History proves Nathan’s point… While shareholders may not receive this “payment” directly, they have been rewarded with market-beating capital gains over time.
In fact, going back to 1982, the top 25% of debt-reducers traded on the S&P outperformed the S&P 500 by more than 2 percentage points a year on average…
As Nathan puts it, “the less money a company is obligated to pay creditors, the less volatile the stock tends to be during market downturns and the more it has to line your pockets.”
So, naturally you may be wondering, “if dividend-paying stocks beat the market over time, and companies that buy back stock or reduce their debt loads also beat the market, then what happens when you invest in companies that do all three?”
This is exactly what Nathan’s research sought out. And after months of poring through academic studies and back-testing various investing scenarios, he’s discovered that finding stocks that combine dividends, buybacks and debt paydown leads to far better total returns over time than using any of these strategies in isolation.
Nathan’s latest research backs this claim up. He’s found a special group of dividend-paying stocks that have rewarded investors with billions through these two “extra” payment methods.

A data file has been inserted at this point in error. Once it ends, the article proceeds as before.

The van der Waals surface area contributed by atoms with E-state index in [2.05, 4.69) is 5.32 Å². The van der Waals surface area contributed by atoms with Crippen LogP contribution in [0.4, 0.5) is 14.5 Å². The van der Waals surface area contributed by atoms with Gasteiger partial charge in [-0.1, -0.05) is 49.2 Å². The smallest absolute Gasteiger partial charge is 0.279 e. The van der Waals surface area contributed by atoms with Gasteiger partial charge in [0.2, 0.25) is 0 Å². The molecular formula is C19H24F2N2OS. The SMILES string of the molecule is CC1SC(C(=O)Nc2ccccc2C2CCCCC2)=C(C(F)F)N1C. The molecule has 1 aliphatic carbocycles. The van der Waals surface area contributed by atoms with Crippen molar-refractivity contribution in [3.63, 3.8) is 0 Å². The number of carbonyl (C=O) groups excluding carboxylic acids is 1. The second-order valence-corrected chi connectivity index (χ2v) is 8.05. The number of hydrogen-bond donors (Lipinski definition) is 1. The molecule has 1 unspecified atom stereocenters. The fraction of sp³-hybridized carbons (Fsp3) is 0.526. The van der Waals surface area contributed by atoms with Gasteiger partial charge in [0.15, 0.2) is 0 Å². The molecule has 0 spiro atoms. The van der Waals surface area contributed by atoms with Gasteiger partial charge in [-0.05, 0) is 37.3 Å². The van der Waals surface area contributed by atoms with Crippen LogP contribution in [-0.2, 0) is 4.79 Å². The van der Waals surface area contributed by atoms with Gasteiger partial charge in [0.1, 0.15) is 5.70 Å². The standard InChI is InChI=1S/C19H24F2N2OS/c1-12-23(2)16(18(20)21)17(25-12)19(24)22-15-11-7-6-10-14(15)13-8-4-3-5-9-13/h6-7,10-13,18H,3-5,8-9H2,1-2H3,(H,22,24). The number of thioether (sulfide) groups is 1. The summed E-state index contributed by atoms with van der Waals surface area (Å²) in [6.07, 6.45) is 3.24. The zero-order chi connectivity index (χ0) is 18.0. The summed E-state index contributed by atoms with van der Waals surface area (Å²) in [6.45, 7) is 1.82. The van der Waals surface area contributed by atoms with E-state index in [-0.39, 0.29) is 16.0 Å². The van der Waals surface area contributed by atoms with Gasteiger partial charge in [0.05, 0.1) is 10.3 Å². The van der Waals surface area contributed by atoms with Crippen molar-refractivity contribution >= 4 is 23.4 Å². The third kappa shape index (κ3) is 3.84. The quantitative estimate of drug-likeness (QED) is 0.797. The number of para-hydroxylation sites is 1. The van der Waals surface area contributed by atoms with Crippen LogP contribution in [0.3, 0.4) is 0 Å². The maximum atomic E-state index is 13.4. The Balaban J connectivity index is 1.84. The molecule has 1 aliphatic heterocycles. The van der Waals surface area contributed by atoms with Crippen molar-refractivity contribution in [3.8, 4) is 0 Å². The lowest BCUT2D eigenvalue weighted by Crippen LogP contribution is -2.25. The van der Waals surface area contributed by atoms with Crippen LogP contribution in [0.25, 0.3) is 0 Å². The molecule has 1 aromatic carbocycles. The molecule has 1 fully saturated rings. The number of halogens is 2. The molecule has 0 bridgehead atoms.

Because these stocks carry more than just dividend yields, Nathan calls them “Total Yield” stocks.
As a testament to their safety, Nathan found that stocks with the highest Total Yields outperformed the S&P during the “dot-com” bubble and the 2008 financial collapse.
His research also shows that from 1982 through 2011, the top 25% of stocks ranked by their Total Yield score returned 15.04% per year — outperforming the S&P 500 by a large margin. And last year, 24 out of 25 of the stocks with the highest Total Yield ratings more than doubled the S&P 500’s return.
Nathan’s so convinced that this method of investing works that he’s created an entirely new newsletter advisory devoted to this revolutionary investing strategy. It’s designed for income and growth investors who want to maximize their returns from dividend-paying stocks.
To learn more about Nathan’s new Total Yield strategy, and get details on several dividend stocks paying Total Yields up to 25%, we invite you to watch his free research video.